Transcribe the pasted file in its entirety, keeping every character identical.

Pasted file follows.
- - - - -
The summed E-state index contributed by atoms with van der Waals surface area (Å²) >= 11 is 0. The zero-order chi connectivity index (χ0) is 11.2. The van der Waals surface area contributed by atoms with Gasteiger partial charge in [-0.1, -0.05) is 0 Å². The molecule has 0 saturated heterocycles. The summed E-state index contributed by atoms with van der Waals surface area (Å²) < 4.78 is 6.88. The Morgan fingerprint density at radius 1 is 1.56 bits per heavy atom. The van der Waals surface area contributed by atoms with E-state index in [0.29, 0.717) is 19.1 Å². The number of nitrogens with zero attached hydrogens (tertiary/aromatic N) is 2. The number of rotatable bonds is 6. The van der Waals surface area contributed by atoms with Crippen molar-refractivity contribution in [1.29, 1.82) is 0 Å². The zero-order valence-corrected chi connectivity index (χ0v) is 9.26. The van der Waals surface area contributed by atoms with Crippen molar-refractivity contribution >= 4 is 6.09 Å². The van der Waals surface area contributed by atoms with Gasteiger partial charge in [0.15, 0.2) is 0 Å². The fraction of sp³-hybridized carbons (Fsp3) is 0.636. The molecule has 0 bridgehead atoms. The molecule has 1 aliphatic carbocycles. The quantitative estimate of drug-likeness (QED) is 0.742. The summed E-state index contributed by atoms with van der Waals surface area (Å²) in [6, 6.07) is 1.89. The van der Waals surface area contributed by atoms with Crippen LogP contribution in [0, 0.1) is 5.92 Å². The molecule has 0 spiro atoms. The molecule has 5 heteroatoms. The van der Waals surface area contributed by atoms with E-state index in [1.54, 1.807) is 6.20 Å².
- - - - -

The summed E-state index contributed by atoms with van der Waals surface area (Å²) >= 11 is 0. The zero-order chi connectivity index (χ0) is 11.2. The van der Waals surface area contributed by atoms with Gasteiger partial charge in [-0.1, -0.05) is 0 Å². The molecule has 0 saturated heterocycles. The summed E-state index contributed by atoms with van der Waals surface area (Å²) < 4.78 is 6.88. The Morgan fingerprint density at radius 1 is 1.56 bits per heavy atom. The van der Waals surface area contributed by atoms with E-state index in [0.29, 0.717) is 19.1 Å². The number of nitrogens with zero attached hydrogens (tertiary/aromatic N) is 2. The number of rotatable bonds is 6. The van der Waals surface area contributed by atoms with Crippen molar-refractivity contribution in [1.29, 1.82) is 0 Å². The zero-order valence-corrected chi connectivity index (χ0v) is 9.26. The van der Waals surface area contributed by atoms with Crippen molar-refractivity contribution >= 4 is 6.09 Å². The van der Waals surface area contributed by atoms with Gasteiger partial charge in [0.15, 0.2) is 0 Å². The fraction of sp³-hybridized carbons (Fsp3) is 0.636. The molecule has 0 bridgehead atoms. The molecule has 1 aliphatic carbocycles. The quantitative estimate of drug-likeness (QED) is 0.742. The summed E-state index contributed by atoms with van der Waals surface area (Å²) in [6, 6.07) is 1.89. The van der Waals surface area contributed by atoms with Crippen LogP contribution in [0, 0.1) is 5.92 Å². The molecule has 0 spiro atoms. The molecule has 5 heteroatoms. The van der Waals surface area contributed by atoms with E-state index in [1.54, 1.807) is 6.20 Å².